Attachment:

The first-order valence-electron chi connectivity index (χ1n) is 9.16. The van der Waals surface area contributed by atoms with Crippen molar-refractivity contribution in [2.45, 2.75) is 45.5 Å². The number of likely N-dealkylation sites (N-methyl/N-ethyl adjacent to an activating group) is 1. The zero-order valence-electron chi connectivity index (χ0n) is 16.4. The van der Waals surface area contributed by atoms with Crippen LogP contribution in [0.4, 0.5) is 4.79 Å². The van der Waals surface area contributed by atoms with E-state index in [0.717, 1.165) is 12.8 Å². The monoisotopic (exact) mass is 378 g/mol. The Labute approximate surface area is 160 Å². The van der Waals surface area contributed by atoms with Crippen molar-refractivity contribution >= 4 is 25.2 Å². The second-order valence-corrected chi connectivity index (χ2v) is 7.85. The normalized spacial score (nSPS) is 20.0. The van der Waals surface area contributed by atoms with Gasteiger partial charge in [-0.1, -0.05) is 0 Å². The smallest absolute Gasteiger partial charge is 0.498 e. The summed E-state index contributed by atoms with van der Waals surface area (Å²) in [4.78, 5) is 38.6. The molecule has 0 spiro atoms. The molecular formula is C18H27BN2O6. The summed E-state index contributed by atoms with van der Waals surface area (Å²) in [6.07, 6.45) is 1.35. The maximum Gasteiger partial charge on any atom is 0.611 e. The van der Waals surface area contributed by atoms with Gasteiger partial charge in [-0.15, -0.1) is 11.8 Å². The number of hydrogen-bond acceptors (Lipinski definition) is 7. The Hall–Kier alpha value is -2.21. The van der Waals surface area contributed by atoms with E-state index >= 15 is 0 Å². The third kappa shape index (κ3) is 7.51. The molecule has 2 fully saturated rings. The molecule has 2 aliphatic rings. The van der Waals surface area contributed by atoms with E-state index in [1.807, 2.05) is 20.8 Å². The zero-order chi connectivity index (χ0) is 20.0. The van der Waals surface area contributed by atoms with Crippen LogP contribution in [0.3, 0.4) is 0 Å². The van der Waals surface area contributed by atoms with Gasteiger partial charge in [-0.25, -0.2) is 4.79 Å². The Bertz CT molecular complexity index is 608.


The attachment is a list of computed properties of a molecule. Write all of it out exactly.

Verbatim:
The first-order valence-electron chi connectivity index (χ1n) is 9.16. The van der Waals surface area contributed by atoms with Crippen molar-refractivity contribution in [2.45, 2.75) is 45.5 Å². The number of likely N-dealkylation sites (N-methyl/N-ethyl adjacent to an activating group) is 1. The zero-order valence-electron chi connectivity index (χ0n) is 16.4. The van der Waals surface area contributed by atoms with Crippen LogP contribution in [0.4, 0.5) is 4.79 Å². The van der Waals surface area contributed by atoms with E-state index in [0.717, 1.165) is 12.8 Å². The monoisotopic (exact) mass is 378 g/mol. The Labute approximate surface area is 160 Å². The van der Waals surface area contributed by atoms with Crippen molar-refractivity contribution >= 4 is 25.2 Å². The second-order valence-corrected chi connectivity index (χ2v) is 7.85. The normalized spacial score (nSPS) is 20.0. The van der Waals surface area contributed by atoms with Gasteiger partial charge in [-0.1, -0.05) is 0 Å². The smallest absolute Gasteiger partial charge is 0.498 e. The summed E-state index contributed by atoms with van der Waals surface area (Å²) in [4.78, 5) is 38.6. The molecule has 0 spiro atoms. The molecular formula is C18H27BN2O6. The summed E-state index contributed by atoms with van der Waals surface area (Å²) in [6.07, 6.45) is 1.35. The maximum Gasteiger partial charge on any atom is 0.611 e. The van der Waals surface area contributed by atoms with Gasteiger partial charge in [-0.15, -0.1) is 11.8 Å². The number of hydrogen-bond acceptors (Lipinski definition) is 7. The Hall–Kier alpha value is -2.21. The van der Waals surface area contributed by atoms with E-state index >= 15 is 0 Å². The third kappa shape index (κ3) is 7.51. The molecule has 2 fully saturated rings. The molecule has 2 aliphatic rings. The van der Waals surface area contributed by atoms with E-state index in [1.807, 2.05) is 20.8 Å². The zero-order chi connectivity index (χ0) is 20.0. The van der Waals surface area contributed by atoms with Crippen LogP contribution in [0.3, 0.4) is 0 Å². The van der Waals surface area contributed by atoms with Gasteiger partial charge in [-0.25, -0.2) is 4.79 Å². The Bertz CT molecular complexity index is 608.